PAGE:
After my recent rough streak, my luck finally turned this weekend at the Eastern Chess Congress in Princeton, NJ.

First rounds are generally rocky affairs for me (and others). This one fortunately followed the principle that higher rated players always find a way…

Girsh

In heavy time trouble, my opponent blitzed out 36.Nxe2? running into 36… Re8! winning the e3-pawn. 36.Kxe2! was completely fine for white. Even that endgame down the e3-pawn is not very dangerous for white, but I was able to consolidate and win.

In round 2 against Peter Boris (2046 USCF), everything was going according to plan, until, when faced with too many choices for my own good, I went greedy.

Boris 1

White’s position is fantastic here. He has the bishop pair, a powerful knight anchored on b5, and very active pieces all around. And black’s c8-bishop isn’t even developed yet. What more could I want after only 20 moves? But what to do now? There are so many good options such as 21.Rad1, 21.Nd6, 21.Qg3, etc. After any one of those moves white is borderline winning. Instead, I went for 21.Qd6?! which was met with 21… Ne6!. 22.Qxb6?? would lose the queen to 22… Ra6!, so to justify my previous move, I played 22.Bxe6?! Bxe6 23.Qxb6 Nh4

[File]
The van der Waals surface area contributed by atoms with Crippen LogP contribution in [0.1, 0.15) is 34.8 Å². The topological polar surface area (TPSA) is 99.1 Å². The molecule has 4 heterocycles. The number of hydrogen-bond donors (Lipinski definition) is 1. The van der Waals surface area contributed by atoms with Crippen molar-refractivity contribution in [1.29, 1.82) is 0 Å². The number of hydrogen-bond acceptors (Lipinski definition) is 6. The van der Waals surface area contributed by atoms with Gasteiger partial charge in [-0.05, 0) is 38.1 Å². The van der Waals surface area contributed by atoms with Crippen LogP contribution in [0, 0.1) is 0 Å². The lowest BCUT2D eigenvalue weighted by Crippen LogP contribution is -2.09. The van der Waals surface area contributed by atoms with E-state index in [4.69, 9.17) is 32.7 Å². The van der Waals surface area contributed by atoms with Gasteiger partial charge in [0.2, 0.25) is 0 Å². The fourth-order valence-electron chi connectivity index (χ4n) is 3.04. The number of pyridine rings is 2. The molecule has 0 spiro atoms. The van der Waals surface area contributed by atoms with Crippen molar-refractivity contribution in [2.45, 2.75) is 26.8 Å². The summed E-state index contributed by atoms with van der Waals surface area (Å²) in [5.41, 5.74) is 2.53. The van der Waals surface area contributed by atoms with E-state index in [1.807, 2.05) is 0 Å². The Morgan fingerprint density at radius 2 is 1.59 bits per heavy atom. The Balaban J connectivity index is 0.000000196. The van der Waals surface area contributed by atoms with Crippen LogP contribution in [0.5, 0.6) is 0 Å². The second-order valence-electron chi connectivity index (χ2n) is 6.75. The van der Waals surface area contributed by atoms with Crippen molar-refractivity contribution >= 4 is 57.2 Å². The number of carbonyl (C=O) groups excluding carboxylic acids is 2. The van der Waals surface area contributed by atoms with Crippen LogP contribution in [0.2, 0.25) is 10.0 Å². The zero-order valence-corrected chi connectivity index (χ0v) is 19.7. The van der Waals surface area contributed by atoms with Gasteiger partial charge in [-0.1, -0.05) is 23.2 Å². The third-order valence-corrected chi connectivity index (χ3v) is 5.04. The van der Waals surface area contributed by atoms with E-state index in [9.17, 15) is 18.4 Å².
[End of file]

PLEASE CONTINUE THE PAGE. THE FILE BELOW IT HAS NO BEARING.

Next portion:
Boris 2

White has won a pawn, but his king is getting drafty. Black is even threatening Nxg2 in this position! I decided to pull my queen back to civilization with 24.Qd6. The queens were traded after 24… Rfd8 25.Qf4 Qxf4 26.Bxf4

Boris 3

Though white is still better here, it’s a far cry what it was before. Though I still went on to win this time, the moral of the story is clear. Greed isn’t always good!

In round 3, I got to play up against GM Fidel Corrales (2595 USCF). My pro tip for this kind of situation is not to lose, and unfortunately I didn’t follow my own advice.

Corrales

After going for a shaky/outright disastrous idea out of the opening, I managed to stabilize the position to this endgame. This looks like a textbook good knight vs. bad bishop endgame, but black has the c-file. To “liberate” my bishop, I played 26… Rc4?!. Though it’s nice to revive that bishop, black is still worse after 27.Rxc4 dxc4 28.Rg3 g6 29.Re3. White’s big advantage is that he has clear plans to solidify and improve his position, white black doesn’t. Long story short, after a few more errors, I went down.